I already mentioned the traditional telephone cable. Yes, as I mentioned during the "Short History" section, it does indeed uses phantom power and is one of the earliest examples of the used of phantom power. However, when we talk about phantom power in audio terms today, it exclusively refers to the phantom power in microphone cables. (Specifically XLR cables).
The next technology is probably the most debated and the subject of much controversy when it comes to power. Off course I am talking about the USB Interface. Especially since the introduction of higher quality USB condenser microphone that uses the power supplied by the USB cable, the the topic heated up significantly.
- There are a those that argue that the USB condenser microphone powered by the USB cable, is no different than the traditional condenser microphone powered by the phantom powered supplied by an audio interface or mixer to its XLR cable.
- Then there are your audiophiles and purists that vehemently oppose this assumption. For them the quality and power supplied to USB condenser microphones does not come close to "real" phantom powered condenser microphones in an traditional professional audio setup.
Lets address the term, "phantom power" first. Because the power in the audio cables are "invisible" to the user, and no extra power cable is required, the term "phantom power" was coined to refer this technology.
When you look at it in these simple terms, you can see the point of those arguing that USB powered microphones use "phantom power". After all, one cable is used to carry the data signal as well as supplying the microphone with electrical power. Isn't this the very definition of "phantom power". In a way, yes.
Things become more difficult when you look at the different technologies employed by "traditional phantom" and the USB Interface respectively.
Without getting into boring detail, I can just tell you what many of you already know. First of all the interfaces are very different. Obviously all the different connections will not fit each other. You cannot plug an XLR audio cable into an USB port and vice versa. (And no, simply using an adapter will not solve the problem.)
Secondly, the traditional phantom power supplied by audio interfaces is 48V, while the vast majority USB Interfaces only produce 5V of power through its cable. (Needless to say, the 5V power supplied by the USB Interface will not be nearly enough to activate and power a traditional condenser microphone.)
The way in which the power is delivered also differs quite significantly. The DC power in a XLR cable uses the same amount of voltage through pins two and three to power the condenser microphone. This is very different from the way an USB Interface provides power to its microphone. I am not going to bore you with the details, but it simply means that even if the voltage of the two technologies were the same, the way in which power is delivered makes them incompatible.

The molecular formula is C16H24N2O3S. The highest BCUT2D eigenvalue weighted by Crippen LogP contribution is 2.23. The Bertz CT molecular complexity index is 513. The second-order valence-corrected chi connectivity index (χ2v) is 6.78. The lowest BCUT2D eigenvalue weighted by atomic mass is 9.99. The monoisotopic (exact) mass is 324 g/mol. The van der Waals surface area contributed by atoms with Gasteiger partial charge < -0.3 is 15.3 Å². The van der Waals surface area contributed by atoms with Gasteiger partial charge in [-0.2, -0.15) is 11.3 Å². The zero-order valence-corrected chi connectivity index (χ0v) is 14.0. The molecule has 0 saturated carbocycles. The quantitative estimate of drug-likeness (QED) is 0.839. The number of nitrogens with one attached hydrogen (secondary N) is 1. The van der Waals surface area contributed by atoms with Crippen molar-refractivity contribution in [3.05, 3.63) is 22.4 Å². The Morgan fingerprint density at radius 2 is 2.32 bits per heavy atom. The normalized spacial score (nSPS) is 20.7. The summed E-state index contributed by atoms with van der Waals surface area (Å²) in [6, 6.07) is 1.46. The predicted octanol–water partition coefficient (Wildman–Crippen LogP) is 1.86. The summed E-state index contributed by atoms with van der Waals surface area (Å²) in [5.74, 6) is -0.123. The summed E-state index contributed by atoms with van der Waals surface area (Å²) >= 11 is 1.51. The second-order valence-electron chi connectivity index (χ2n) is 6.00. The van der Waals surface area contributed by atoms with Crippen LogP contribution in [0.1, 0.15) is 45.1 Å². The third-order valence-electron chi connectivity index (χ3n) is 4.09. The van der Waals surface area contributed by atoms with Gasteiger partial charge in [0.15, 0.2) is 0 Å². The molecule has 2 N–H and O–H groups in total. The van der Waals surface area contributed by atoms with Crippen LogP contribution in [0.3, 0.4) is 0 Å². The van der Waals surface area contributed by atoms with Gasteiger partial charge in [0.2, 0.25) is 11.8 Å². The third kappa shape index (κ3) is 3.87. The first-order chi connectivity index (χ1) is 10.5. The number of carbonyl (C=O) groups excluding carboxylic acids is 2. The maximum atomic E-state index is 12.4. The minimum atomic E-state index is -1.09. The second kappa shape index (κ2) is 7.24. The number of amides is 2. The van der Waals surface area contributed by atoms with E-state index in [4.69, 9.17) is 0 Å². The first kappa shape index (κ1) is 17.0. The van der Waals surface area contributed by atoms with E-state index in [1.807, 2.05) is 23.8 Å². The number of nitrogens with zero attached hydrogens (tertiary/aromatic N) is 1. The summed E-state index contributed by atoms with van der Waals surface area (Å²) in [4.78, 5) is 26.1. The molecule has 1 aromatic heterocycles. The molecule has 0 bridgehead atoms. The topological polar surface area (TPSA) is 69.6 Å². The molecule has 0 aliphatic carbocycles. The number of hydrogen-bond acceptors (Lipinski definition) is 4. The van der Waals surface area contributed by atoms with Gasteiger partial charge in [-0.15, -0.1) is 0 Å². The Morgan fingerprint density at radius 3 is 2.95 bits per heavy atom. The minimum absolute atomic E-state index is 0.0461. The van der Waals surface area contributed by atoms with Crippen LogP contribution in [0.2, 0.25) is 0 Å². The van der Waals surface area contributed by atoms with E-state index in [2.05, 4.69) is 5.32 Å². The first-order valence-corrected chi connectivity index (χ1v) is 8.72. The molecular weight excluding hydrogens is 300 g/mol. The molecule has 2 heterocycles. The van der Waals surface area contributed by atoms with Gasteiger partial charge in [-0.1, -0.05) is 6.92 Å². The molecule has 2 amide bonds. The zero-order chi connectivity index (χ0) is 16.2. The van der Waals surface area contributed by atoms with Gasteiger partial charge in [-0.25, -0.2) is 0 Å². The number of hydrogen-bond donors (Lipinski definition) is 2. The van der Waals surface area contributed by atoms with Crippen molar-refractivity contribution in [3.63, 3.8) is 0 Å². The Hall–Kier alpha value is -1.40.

So where does this leave us? Well if you look at the principle of why "phantom power" is called "phantom power", you can understand why so many users see USB condenser microphones as no different than traditional condenser microphones using 48V phantom power.
But as I pointed out, both the strength of power, as well as the way in which this power is supplied, differs significantly between USB and traditional 48V phantom power. From this point of view, "phantom power" provided by the USB interface is not at all the same as traditional 48V phantom power produced by audio devices.
(You can now see why I spend so much time on this issue, as it can be confusing, and you will no doubt be confronted by it as some point. I feel its important that you rather have a better understanding of this contentious issue now, so that you are not confused or caught off-guard whenever the topic comes up.)
I will just end by saying that so far, the general consensus among audio users, is that the term "phantom power", is reserved for conventional 48V audio cables used in recording studios.
(I am not commenting on the quality of USB condenser microphones or disputing the argument that some of them produce quality on par with many studio microphones. That is not the issue at stake here though.)
As you can see, phantom power is not as mysterious as the name suggests. At the end of the day it is simply the low voltage power that "hides" in your microphone's audio cable.
(The technical ins-and-outs may be a bit more complicated, but not necessary for us to understand what it is and how it works.)
As always, feel free to leave me any comments or suggestions you may have, and I will respond and try and get to them as soon as I can.
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Catch you in the next article and happy recording!